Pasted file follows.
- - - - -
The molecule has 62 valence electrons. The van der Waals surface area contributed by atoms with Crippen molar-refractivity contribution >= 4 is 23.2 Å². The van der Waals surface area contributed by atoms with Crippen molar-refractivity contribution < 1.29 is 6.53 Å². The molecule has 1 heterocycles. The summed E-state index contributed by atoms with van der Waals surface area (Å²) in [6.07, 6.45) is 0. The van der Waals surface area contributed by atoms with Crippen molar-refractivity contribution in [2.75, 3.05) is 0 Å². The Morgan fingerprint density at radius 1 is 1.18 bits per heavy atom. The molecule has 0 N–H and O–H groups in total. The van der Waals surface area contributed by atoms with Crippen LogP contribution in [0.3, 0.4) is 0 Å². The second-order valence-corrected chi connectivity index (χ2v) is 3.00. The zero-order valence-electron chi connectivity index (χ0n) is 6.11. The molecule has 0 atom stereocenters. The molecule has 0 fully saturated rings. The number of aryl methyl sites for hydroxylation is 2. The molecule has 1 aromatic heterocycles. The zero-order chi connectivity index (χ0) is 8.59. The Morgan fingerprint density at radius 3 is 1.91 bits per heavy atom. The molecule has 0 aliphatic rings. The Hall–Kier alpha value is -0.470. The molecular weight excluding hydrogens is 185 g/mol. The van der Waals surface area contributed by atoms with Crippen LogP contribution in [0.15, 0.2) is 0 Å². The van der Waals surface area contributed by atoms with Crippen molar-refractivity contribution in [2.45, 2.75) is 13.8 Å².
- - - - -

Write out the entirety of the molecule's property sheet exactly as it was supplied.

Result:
The molecule has 62 valence electrons. The van der Waals surface area contributed by atoms with Crippen molar-refractivity contribution >= 4 is 23.2 Å². The van der Waals surface area contributed by atoms with Crippen molar-refractivity contribution < 1.29 is 6.53 Å². The molecule has 1 heterocycles. The summed E-state index contributed by atoms with van der Waals surface area (Å²) in [6.07, 6.45) is 0. The van der Waals surface area contributed by atoms with Crippen molar-refractivity contribution in [2.75, 3.05) is 0 Å². The Morgan fingerprint density at radius 1 is 1.18 bits per heavy atom. The molecule has 0 N–H and O–H groups in total. The van der Waals surface area contributed by atoms with Crippen LogP contribution in [0.3, 0.4) is 0 Å². The second-order valence-corrected chi connectivity index (χ2v) is 3.00. The zero-order valence-electron chi connectivity index (χ0n) is 6.11. The molecule has 0 atom stereocenters. The molecule has 0 fully saturated rings. The number of aryl methyl sites for hydroxylation is 2. The molecule has 1 aromatic heterocycles. The zero-order chi connectivity index (χ0) is 8.59. The Morgan fingerprint density at radius 3 is 1.91 bits per heavy atom. The molecule has 0 aliphatic rings. The Hall–Kier alpha value is -0.470. The molecular weight excluding hydrogens is 185 g/mol. The van der Waals surface area contributed by atoms with Crippen LogP contribution in [0.15, 0.2) is 0 Å². The van der Waals surface area contributed by atoms with Crippen molar-refractivity contribution in [2.45, 2.75) is 13.8 Å².